Administrative Law SSRN Reading List, October 2017 Edition

by Chris Walker — Tuesday, Nov. 7, 2017@chris_j_walker

SSRNHere is the October 2017 edition of the most-downloaded recent papers (those announced in the last 60 days) from SSRN’s U.S. Administrative Law eJournal, which is edited by Bill Funk.

  1. Misconceptions About Nudges by Cass R. Sunstein [CJW Note: As I noted last month, this 12-page essay by Sunstein already has nearly 2,000 downloads on SSRN. The timing could not have been better, as Sunstein’s frequent nudging collaborator — Richard Thaler — won the Nobel Prize in Economics.]
  1. The Morality of Administrative Law by Cass R. Sunstein & Adrian Vermeule (Harvard Law Review forthcoming) [CJW Note: This article is an absolute tour de force; as I noted on Twitter, I could teach an entire administrative law course based on this article.]
  1. Game Over: Regulatory Capture, Negotiation, and Utility Rate Cases in an Age of Disruption by Heather Payne (University of San Francisco Law Review forthcoming) [CJW Note: I still need to read this paper more carefully, as it’s a fascinating empirical study on agency capture in utility ratemaking at the state and local level.]
  1. Chevron’s Inevitability by Kristin E. Hickman & Nicholas R. Bednar (George Washington Law Review forthcoming 2017) [CJW Note: Hickman and Bednar survey current criticisms of Chevron deference and conclude, as the title suggests, that “Chevron-style deference is inevitable in the modern administrative state.” Check out Adrian Vermeule’s Jotwell review of the article from a couple weeks ago.]
  1. Attacking Auer and Chevron: A Literature Review by Christopher J. Walker (Georgetown Journal of Law & Public Policy forthcoming) [CJW Note: This is my contribution to a symposium issue based on a conference hosted by Georgetown’s Center for the Constitution and the Institute for Justice in March. As the title suggests, this is a short literature review of sorts of the arguments raised in recent years to eliminate, or at least narrow, administrative law’s judicial deference doctrines.]
  1. The Legal Problems (So Far) of Trump’s Deregulatory Binge by Lisa Heinzerling (Harvard Law & Policy Review forthcoming) [CJW Note: Heinzerling pulls no punches in criticizing the current administration’s approach to deregulation, in particular delaying or withdrawing regulations promulgated by the prior administration.]
  1. The Bureaucrats of Private Law by Hanoch Dagan & Roy Kreitner [CJW Note: This is a brilliant and elegant essay. Go read it. The notion that many agencies today primarily, or at least significantly, regulate interpersonal relationships (think CFPB and OSHA) should encourage us to re-theorize the roles of these “private law bureaucrats” in the regulatory state.]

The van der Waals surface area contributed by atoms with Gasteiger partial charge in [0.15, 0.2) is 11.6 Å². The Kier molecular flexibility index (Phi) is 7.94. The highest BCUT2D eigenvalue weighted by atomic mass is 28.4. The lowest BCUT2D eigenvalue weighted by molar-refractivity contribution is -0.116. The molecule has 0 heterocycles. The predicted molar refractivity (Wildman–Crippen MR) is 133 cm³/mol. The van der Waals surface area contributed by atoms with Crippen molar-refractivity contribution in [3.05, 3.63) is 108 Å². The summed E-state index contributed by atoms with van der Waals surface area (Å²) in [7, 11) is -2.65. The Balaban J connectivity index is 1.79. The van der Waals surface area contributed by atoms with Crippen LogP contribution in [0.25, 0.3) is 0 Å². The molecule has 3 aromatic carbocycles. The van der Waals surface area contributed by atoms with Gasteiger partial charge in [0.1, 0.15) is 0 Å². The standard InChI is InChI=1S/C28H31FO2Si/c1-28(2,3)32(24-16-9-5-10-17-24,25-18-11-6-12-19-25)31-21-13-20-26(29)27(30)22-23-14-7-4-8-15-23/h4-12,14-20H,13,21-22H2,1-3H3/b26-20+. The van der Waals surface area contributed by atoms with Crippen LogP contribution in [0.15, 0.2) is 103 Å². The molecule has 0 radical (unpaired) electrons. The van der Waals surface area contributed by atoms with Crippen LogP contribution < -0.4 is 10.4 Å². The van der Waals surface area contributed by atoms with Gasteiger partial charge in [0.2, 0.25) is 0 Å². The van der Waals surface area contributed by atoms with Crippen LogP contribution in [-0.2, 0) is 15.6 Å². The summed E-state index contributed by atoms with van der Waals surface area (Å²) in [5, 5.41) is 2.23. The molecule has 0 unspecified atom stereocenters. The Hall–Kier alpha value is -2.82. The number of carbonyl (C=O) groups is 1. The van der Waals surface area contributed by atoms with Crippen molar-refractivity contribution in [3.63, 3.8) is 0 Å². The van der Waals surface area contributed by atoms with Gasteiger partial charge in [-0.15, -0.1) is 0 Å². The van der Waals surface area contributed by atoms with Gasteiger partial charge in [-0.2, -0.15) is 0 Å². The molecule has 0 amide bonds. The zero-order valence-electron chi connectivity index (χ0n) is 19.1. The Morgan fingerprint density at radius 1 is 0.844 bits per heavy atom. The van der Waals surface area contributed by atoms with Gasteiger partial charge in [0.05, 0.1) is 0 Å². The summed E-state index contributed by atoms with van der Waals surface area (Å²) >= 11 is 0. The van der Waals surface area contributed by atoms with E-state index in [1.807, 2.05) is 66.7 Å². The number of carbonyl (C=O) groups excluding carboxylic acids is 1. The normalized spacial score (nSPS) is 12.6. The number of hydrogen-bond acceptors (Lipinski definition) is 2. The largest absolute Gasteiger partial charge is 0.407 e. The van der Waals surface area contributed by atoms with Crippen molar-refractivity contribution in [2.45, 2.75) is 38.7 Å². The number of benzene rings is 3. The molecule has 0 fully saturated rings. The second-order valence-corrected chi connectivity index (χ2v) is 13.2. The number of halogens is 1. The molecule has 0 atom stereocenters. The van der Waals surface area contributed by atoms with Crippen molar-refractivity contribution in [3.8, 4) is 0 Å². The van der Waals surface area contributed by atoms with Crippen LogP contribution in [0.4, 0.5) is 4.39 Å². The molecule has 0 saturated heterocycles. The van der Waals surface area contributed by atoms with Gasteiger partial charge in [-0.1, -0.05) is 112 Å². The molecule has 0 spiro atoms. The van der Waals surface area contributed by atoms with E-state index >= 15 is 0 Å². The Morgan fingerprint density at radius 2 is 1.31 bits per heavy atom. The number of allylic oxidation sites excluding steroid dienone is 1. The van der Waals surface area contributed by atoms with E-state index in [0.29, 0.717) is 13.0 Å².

1. ‘Better Off, as Judged by Themselves’: Bounded Rationality and Nudging by Cass R. Sunstein (Routledge Handbook on Bounded Rationality forthcoming) [CJW Note: Three Sunstein papers in one top ten list! I believe this is a first, but hardly a surprise.]
  1. Restoring Congress’s Role in the Modern Administrative State by Christopher J. Walker (Michigan Law Review forthcoming) [CJW Note: This is my review of Josh Chafetz’s new book Congress’s Constitution. I’ll be talking more about this review at the Federalist Society National Lawyers Convention next week.]
  1. Restoring the Lost Anti-Injunction Act by Kristin E. Hickman & Gerald Kerska (Virginia Law Review forthcoming) [CJW Note: This paper could not have been better timed, in light of the Texas federal district court’s ruling in Chamber of Commerce v. IRS, in which the court held that the Anti-Injunction Act does not bar pre-enforcement judicial review of certain Treasury regulations.]

For more on why SSRN and this eJournal are such terrific resources for administrative law scholars and practitioners, check out my first post on the subject here. You can check out the full rankings, updated daily, here.

Thanks to my terrific research assistant Kaile Sepnafski for helping put together this monthly post. I’ll report back at the start of December with the next edition.

This entry was categorized in AdLaw Bridge Series and tagged , .

About Chris Walker

Christopher Walker is a law professor at The Ohio State University Moritz College of Law. Prior to joining the law faculty, Professor Walker clerked for Justice Anthony Kennedy of the U.S. Supreme Court and worked on the Civil Appellate Staff at the U.S. Department of Justice. His publications have appeared in the Michigan Law Review, Minnesota Law Review, Stanford Law Review, and University of Pennsylvania Law Review, among others. Outside the law school, he serves as one of forty Public Members of the Administrative Conference of the United States and on the Governing Council for the American Bar Association’s Section on Administrative Law and Regulatory Practice. He blogs regularly at the Yale Journal on Regulation.

Cite As: Author Name, Title, Yale J. on Reg.: Notice & Comment (date), URL.

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